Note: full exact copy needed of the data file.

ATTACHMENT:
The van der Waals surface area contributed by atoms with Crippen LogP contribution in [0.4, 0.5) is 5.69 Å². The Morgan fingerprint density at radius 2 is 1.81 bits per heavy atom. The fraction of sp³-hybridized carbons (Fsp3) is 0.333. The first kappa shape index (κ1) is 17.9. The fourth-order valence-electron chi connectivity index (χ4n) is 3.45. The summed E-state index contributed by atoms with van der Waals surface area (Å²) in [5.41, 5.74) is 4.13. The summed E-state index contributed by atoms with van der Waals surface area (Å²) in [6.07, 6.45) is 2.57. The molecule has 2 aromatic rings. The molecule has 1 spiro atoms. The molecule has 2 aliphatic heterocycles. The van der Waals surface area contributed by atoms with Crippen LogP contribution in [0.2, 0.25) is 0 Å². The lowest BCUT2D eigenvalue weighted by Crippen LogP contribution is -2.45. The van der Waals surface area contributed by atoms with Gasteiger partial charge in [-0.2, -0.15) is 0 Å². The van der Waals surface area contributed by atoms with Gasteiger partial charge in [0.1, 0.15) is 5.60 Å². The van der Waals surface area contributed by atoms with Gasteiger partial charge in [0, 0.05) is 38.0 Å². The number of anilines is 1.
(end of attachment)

The van der Waals surface area contributed by atoms with Crippen LogP contribution in [0.4, 0.5) is 5.69 Å². The Morgan fingerprint density at radius 2 is 1.81 bits per heavy atom. The fraction of sp³-hybridized carbons (Fsp3) is 0.333. The first kappa shape index (κ1) is 17.9. The fourth-order valence-electron chi connectivity index (χ4n) is 3.45. The summed E-state index contributed by atoms with van der Waals surface area (Å²) in [5.41, 5.74) is 4.13. The summed E-state index contributed by atoms with van der Waals surface area (Å²) in [6.07, 6.45) is 2.57. The molecule has 2 aromatic rings. The molecule has 1 spiro atoms. The molecule has 2 aliphatic heterocycles. The van der Waals surface area contributed by atoms with Crippen LogP contribution in [0.2, 0.25) is 0 Å². The lowest BCUT2D eigenvalue weighted by Crippen LogP contribution is -2.45. The van der Waals surface area contributed by atoms with Gasteiger partial charge in [-0.2, -0.15) is 0 Å². The van der Waals surface area contributed by atoms with Gasteiger partial charge in [0.1, 0.15) is 5.60 Å². The van der Waals surface area contributed by atoms with Gasteiger partial charge in [0, 0.05) is 38.0 Å². The number of anilines is 1.